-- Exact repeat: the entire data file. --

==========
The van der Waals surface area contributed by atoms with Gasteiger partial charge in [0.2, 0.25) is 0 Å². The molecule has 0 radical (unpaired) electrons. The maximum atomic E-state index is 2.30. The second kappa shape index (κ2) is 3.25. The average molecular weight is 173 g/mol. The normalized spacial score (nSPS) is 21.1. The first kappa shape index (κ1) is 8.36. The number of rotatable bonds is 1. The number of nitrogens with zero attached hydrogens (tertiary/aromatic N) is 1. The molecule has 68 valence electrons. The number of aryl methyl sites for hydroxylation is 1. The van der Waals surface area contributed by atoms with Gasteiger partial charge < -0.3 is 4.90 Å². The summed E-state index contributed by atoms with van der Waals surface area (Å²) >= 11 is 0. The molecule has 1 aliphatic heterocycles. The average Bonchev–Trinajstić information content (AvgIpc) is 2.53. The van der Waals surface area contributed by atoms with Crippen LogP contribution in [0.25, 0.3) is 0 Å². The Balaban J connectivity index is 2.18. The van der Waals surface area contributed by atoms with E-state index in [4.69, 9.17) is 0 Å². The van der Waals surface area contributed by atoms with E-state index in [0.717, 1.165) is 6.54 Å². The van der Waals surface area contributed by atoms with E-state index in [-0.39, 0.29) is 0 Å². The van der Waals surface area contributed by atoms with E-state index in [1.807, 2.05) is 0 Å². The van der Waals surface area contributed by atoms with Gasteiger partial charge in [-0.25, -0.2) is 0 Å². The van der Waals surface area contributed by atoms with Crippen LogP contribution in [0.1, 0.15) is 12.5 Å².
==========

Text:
The van der Waals surface area contributed by atoms with Gasteiger partial charge in [0.2, 0.25) is 0 Å². The molecule has 0 radical (unpaired) electrons. The maximum atomic E-state index is 2.30. The second kappa shape index (κ2) is 3.25. The average molecular weight is 173 g/mol. The normalized spacial score (nSPS) is 21.1. The first kappa shape index (κ1) is 8.36. The number of rotatable bonds is 1. The number of nitrogens with zero attached hydrogens (tertiary/aromatic N) is 1. The molecule has 68 valence electrons. The number of aryl methyl sites for hydroxylation is 1. The van der Waals surface area contributed by atoms with Gasteiger partial charge < -0.3 is 4.90 Å². The summed E-state index contributed by atoms with van der Waals surface area (Å²) >= 11 is 0. The molecule has 1 aliphatic heterocycles. The average Bonchev–Trinajstić information content (AvgIpc) is 2.53. The van der Waals surface area contributed by atoms with Crippen LogP contribution in [0.25, 0.3) is 0 Å². The Balaban J connectivity index is 2.18. The van der Waals surface area contributed by atoms with E-state index in [4.69, 9.17) is 0 Å². The van der Waals surface area contributed by atoms with E-state index in [0.717, 1.165) is 6.54 Å². The van der Waals surface area contributed by atoms with E-state index in [-0.39, 0.29) is 0 Å². The van der Waals surface area contributed by atoms with E-state index in [1.807, 2.05) is 0 Å². The van der Waals surface area contributed by atoms with Gasteiger partial charge in [-0.25, -0.2) is 0 Å². The van der Waals surface area contributed by atoms with Crippen LogP contribution in [0.1, 0.15) is 12.5 Å².